The accurate measurement of temperature is vital across a broad spectrum of human activities, including industrial processes (e.g. making steel), manufacturing; monitoring (in food transport and storage), and in health and safety. In fact, in almost every sector, temperature is one of the key parameters to be measured.
Thermoscopes, the ancestors of modern thermometers, have been around since about 200 BC. The first recognizable, modern thermometers were made in the 16th century by both the Italian Galileo Galilei and Santorio Santorio, a physician to the King of Poland.
The two temperature scales commonly in use today date from the eighteenth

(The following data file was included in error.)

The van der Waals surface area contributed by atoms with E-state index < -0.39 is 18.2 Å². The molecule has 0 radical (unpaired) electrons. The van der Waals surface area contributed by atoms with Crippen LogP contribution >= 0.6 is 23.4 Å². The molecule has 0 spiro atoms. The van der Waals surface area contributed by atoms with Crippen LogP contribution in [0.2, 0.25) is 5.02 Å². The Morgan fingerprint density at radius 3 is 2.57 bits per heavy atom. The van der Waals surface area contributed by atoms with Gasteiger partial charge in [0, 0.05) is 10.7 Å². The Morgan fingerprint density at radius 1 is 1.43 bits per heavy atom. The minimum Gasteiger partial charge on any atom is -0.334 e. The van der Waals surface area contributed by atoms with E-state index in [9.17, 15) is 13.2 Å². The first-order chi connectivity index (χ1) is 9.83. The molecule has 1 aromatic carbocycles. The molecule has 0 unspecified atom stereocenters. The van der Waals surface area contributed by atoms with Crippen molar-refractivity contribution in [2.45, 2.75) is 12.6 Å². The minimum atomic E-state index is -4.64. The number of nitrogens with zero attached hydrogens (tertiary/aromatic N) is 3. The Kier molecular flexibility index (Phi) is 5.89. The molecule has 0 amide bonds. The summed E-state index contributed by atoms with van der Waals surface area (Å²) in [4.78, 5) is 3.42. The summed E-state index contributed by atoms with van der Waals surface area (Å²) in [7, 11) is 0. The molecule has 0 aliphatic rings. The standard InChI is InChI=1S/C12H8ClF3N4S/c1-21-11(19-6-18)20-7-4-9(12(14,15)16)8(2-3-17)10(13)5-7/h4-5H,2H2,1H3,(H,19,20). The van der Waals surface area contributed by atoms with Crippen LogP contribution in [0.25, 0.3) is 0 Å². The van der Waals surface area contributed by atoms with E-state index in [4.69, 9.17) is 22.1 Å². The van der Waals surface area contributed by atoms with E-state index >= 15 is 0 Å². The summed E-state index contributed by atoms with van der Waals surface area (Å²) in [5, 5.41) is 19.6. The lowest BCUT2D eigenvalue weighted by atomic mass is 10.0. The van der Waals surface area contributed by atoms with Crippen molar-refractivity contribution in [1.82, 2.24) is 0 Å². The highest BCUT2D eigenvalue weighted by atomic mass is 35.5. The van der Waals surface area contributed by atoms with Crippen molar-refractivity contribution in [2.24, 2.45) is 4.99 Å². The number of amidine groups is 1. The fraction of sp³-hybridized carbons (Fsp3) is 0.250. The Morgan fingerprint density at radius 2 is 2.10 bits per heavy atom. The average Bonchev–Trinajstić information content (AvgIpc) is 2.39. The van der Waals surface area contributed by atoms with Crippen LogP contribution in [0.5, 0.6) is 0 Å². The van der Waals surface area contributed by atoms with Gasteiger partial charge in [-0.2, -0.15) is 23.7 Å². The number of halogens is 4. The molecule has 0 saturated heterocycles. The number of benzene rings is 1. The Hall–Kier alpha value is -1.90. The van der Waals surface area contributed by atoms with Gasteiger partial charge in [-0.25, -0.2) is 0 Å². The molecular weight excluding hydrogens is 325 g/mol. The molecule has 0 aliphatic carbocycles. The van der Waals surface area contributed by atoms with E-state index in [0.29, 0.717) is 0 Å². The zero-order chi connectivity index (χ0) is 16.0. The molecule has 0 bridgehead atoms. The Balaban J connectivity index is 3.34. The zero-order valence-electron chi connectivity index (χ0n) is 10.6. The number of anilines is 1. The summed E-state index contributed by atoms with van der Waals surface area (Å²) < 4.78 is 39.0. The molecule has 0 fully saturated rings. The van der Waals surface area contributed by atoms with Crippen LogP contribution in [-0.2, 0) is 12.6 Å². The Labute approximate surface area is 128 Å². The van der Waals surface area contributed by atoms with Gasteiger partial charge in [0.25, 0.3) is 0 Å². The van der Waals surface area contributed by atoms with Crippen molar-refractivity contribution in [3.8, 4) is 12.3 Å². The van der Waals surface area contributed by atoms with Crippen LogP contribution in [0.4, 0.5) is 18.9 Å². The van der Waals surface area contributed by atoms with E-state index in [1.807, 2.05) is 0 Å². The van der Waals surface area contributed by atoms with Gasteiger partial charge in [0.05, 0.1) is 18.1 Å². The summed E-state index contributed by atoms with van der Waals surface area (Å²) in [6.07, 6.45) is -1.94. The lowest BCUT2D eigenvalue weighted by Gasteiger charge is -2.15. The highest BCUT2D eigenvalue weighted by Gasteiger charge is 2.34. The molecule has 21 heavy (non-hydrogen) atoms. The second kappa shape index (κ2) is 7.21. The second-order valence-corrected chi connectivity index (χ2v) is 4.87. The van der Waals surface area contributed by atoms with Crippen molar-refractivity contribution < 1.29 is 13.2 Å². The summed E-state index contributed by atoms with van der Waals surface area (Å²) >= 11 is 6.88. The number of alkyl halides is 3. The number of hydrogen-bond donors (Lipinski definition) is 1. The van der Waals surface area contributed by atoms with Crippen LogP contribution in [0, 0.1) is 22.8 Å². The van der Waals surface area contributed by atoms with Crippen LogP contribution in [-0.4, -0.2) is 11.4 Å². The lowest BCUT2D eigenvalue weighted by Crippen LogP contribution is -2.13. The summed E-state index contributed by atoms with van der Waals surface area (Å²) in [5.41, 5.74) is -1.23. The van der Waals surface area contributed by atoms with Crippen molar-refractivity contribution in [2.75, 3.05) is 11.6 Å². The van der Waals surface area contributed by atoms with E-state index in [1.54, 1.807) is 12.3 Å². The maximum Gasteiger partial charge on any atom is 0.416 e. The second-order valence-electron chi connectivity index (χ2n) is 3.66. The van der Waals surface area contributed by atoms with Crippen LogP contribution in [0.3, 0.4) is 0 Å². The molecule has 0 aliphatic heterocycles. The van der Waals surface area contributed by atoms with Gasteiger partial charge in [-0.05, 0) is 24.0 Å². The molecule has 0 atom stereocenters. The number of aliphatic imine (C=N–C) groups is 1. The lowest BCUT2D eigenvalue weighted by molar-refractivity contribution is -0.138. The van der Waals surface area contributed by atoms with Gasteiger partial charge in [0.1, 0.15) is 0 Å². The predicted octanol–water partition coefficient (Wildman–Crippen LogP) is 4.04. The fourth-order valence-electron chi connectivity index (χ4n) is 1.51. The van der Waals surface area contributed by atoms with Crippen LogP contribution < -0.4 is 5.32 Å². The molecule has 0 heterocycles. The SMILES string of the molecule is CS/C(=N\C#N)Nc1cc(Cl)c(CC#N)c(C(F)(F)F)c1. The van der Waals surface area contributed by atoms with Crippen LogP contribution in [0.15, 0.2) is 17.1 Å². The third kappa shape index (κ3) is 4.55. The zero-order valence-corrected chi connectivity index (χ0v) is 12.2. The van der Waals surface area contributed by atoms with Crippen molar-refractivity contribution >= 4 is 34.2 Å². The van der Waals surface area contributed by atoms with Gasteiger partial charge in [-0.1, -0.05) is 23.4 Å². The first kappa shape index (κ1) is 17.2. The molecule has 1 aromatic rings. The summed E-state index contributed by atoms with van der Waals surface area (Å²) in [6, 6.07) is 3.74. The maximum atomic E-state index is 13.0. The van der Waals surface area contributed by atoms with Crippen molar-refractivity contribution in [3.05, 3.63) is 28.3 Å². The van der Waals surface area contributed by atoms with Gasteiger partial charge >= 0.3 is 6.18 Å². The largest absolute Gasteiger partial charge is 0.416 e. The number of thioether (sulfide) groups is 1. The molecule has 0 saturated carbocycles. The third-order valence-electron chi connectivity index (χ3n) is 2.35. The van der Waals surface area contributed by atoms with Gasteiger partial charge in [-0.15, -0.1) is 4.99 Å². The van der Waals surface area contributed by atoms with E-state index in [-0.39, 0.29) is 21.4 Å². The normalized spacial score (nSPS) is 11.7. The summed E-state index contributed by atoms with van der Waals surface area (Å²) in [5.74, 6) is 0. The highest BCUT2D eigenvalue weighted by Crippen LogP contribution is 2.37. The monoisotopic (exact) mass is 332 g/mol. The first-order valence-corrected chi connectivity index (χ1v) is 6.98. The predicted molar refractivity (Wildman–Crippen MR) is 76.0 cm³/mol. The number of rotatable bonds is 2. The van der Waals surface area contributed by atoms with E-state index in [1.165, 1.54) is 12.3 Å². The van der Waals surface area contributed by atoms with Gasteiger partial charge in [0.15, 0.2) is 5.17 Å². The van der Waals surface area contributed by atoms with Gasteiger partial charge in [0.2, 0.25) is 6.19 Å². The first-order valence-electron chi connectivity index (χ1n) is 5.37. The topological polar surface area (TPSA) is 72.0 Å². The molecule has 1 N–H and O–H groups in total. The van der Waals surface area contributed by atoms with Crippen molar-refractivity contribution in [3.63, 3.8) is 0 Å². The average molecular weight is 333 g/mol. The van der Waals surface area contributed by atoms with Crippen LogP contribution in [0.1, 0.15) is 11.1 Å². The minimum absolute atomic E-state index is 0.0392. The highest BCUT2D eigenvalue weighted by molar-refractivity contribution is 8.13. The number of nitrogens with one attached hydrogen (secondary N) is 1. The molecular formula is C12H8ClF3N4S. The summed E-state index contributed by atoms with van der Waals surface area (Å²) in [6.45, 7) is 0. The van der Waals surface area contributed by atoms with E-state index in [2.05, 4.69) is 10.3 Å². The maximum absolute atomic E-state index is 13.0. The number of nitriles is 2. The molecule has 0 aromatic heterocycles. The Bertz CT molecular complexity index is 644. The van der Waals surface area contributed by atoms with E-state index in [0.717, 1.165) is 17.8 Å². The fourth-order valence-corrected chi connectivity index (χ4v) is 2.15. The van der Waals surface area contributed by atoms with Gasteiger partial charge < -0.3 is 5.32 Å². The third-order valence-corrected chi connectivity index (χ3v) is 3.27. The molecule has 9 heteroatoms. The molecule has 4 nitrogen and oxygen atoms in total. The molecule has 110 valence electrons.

century and are named after Gabriel Daniel Fahrenheit and the Swedish
astronomy professor Anders Celsius.
Fahrenheit designed his scale to have two reference points that could be set up in his workshop. He originally chose the melting point of pure ice and the temperature of a normal human body, which he took as being 32° and 96° respectively.
Celsius also used the ice and steam points, but took them to be 0 °C and 100 °C respectively.
A third, fundamental, temperature scale was proposed in 1854 by the Scottish physicist William Thomson, Lord Kelvin. It is based on the idea of the absolute zero, the point of no discernible energy, which is independent of any particular material substance.